As shown in FIGS. 1, 2, 3, and 4, the vertical upstanding tubular support member 25 comprises a tubular top section 27 and a hollow cylindrical bottom section 28. The top section 27 has a crosspiece coupler tube member 27 affixed or welded perpendicular to the top section 27 at a top end thereof. The crosspiece member 27 forms generally a T shape with the top section 27. A continuous passage 24 extends through the bottom of the bottom section 28 and through the crosspiece coupler tube member 27. The diameter of the top section 27 is approximate to the inside diameter of the bottom section 28 and is generally swivelably mounted through the top end 27A of the bottom section 28. A short coupler tube (not shown) having a diameter approximate to the inside diameter of the bottom section 28 and having a finger-like projection (not shown) integrally and axially extending therefrom is securely mounted or tack welded inside the bottom section 28 near the bottom end thereof to prevent the crosspiece member 27B from engaging the bottom section 28 and to restrict the swivel movement of the top section 27 relative to the base assembly 15 to approximately 180 degrees. As shown in FIG. 1, a swivel restrictor member 22 having a threaded cylindrical body and a T handle at one end for rotating the swivel restrictor member 22, is threaded in through the wall of the bottom section 28 to adjustably engage the top section 27 to appreciably restrict the top section 27 from swiveling within the bottom section 28 and about the vertical axis of the bottom section 28. The bottom end (not shown) of the top section 27, opposite the crosspiece member 27B terminates in the bottom section 28 and rests on the coupler tube (not shown). Further, the bottom section 28 has a pair of ports 28A and 28B extending therethrough near the bottom end 27A thereof. A steering rod member 18 is welded or fixedly attached perpendicular and at its central portion to the bottom section 27 near the top of the bottom section 27. The steering rod member 18 can be grasped by a user to maneuver the tool bench 10 for applicable use.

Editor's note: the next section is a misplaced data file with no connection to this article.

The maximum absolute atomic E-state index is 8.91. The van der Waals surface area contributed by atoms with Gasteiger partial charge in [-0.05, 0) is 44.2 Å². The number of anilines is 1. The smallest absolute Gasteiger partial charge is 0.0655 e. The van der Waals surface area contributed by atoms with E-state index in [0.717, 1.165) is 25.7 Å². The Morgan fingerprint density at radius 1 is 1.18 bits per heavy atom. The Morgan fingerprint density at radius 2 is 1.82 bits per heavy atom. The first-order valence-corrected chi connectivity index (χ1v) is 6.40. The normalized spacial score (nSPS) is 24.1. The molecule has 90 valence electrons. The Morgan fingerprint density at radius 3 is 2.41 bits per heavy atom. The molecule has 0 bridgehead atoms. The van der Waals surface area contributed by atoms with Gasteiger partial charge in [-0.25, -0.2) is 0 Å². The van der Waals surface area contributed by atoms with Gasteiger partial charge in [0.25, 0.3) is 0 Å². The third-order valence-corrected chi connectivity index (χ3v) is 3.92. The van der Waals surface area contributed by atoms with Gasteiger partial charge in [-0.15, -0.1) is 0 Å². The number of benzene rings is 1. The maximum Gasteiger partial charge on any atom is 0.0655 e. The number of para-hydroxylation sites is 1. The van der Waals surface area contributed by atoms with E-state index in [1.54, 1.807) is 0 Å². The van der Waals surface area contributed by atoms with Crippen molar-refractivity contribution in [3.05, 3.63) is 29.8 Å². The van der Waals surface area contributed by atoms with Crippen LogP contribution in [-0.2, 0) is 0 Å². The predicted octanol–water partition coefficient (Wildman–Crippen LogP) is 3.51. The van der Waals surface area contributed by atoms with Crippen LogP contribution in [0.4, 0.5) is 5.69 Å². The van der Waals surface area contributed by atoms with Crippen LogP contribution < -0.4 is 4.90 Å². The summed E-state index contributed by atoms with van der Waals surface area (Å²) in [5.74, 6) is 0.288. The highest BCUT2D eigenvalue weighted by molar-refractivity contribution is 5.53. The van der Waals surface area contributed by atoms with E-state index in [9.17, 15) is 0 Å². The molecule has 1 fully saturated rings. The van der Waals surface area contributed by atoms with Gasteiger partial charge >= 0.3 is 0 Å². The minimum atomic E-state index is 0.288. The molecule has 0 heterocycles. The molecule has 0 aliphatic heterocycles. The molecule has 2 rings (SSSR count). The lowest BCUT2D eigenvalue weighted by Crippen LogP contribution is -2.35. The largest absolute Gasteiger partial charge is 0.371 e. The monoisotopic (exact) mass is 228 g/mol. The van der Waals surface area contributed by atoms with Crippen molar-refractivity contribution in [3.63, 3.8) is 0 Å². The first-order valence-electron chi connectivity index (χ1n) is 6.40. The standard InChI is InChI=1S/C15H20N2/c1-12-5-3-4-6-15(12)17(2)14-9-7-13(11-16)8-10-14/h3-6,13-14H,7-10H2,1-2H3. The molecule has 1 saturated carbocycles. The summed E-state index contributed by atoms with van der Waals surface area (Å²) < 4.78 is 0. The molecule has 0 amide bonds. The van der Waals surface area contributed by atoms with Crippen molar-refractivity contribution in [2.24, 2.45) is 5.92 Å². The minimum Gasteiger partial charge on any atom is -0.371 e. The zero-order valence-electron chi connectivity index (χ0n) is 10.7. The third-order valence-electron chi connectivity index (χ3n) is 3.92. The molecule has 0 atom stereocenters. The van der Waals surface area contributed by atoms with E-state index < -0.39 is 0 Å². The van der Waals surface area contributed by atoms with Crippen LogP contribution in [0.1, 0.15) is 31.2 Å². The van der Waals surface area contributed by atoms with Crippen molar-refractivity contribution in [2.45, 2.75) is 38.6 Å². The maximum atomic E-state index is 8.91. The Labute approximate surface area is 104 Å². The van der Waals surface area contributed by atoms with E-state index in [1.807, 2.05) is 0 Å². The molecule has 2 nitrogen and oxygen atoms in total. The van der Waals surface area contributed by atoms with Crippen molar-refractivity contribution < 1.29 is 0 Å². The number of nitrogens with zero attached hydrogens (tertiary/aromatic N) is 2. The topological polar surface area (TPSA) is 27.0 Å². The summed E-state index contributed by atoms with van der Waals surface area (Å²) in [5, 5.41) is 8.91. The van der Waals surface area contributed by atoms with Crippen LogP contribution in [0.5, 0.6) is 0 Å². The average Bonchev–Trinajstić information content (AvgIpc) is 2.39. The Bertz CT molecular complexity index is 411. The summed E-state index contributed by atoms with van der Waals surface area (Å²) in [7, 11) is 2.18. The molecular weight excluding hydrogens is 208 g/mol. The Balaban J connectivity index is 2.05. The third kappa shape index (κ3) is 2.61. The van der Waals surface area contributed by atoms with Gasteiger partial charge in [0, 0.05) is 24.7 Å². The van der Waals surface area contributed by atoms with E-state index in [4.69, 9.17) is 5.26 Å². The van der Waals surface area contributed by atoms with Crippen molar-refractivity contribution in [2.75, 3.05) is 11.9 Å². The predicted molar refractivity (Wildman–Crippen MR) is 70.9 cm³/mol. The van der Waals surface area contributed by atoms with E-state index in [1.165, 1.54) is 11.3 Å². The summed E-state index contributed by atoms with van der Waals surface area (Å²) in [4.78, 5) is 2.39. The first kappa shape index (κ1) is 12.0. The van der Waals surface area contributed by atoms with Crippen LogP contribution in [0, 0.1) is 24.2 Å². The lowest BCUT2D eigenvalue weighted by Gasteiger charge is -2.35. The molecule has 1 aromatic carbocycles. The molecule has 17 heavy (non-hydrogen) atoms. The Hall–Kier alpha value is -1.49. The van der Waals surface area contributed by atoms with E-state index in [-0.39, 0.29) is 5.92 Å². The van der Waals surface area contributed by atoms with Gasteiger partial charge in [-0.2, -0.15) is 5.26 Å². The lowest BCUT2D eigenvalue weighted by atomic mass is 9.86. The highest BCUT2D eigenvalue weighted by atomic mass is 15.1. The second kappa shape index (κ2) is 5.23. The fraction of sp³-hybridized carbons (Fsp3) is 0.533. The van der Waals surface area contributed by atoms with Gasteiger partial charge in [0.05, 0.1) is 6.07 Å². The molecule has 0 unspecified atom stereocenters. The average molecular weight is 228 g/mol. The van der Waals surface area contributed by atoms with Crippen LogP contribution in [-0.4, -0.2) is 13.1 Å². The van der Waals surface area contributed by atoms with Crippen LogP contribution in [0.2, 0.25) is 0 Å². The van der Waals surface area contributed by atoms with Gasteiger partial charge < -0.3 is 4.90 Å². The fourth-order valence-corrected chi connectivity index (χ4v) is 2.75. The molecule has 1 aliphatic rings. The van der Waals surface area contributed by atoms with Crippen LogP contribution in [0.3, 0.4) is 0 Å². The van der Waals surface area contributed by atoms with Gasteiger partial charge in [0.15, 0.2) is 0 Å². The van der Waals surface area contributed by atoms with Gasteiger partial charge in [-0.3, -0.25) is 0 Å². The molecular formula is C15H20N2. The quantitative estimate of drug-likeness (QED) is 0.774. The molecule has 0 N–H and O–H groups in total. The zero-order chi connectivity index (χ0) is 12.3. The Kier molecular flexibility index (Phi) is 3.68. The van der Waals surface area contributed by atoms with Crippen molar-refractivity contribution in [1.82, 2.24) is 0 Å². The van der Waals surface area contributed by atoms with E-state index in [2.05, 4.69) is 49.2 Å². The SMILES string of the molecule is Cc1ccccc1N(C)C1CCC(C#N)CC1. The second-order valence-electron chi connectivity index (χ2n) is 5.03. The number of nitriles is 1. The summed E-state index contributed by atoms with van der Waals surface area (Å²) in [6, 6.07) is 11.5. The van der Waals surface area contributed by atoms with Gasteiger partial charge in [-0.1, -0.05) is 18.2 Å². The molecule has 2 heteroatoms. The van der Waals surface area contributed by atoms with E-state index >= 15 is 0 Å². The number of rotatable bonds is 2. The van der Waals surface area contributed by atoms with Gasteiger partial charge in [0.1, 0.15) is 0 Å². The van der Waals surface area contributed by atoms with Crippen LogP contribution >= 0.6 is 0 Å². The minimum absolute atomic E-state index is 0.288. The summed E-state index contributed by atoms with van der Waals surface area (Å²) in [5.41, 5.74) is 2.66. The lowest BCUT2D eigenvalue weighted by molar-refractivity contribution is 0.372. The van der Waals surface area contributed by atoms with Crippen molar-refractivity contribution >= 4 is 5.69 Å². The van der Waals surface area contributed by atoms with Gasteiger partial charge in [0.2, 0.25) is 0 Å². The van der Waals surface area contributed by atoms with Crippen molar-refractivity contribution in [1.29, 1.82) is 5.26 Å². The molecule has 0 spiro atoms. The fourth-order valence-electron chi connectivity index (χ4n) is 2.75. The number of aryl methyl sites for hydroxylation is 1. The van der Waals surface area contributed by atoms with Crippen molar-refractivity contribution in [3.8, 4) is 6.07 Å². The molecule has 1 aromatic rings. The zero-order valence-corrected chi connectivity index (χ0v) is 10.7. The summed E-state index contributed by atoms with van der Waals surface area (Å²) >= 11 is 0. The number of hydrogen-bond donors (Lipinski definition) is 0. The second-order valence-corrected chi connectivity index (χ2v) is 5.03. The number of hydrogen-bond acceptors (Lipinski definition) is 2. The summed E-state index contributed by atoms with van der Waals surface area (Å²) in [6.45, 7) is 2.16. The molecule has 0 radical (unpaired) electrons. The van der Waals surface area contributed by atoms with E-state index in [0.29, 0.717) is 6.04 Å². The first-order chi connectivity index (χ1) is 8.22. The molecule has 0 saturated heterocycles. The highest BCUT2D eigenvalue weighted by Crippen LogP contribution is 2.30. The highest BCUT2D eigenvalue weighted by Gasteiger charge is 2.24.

As illustrated in FIGS. 1, 2, 3, 4, and 5, the innermost section member 50 of the boom assembly 40 comprises a first pair of U-shaped tube members 52 and 53 arranged in a generally rectangular configuration to effectively resist twisting of the boom assembly 40 and resist torsional forces effected from swiveling the boom assembly 40 relative to the base assembly means. A brace member 49 traverses between the first two U-shaped tube members 52 and 53 and has opposite ends riveted to the first two U-shaped tube members to provide strength to the boom assembly 40 and to help resist torsional or twisting forces as the tool bench 10 is maneuvered. The innermost section member 50 has an inner end 54 hingedly connected to the support member 25. The first pair of U-shaped tube members 52 and 53 have inner end wing ends 52A-53A and outer end wing ends 52B-53B at their ends. The inner end wing ends 52A and 53A of the first two U-shaped tube members 52 and 53 comprise the inner end 54 of the innermost section 50 and are coupled together with the T crosspiece coupler tube 27B of the top section 27 of the support member 25. The T crosspiece coupler tube 27B has enlarged or flared ends 87-88 for rotatably and engageably receiving the ends of the inner end wing ends 52A and 53A, which are slidably and rotatably mounted in the T crosspiece coupler tube 27B. The innermost section member 50 further has an outer end 55 comprising the outer end wing ends 52B and 53B of the first U-shaped tube members 52 and 53.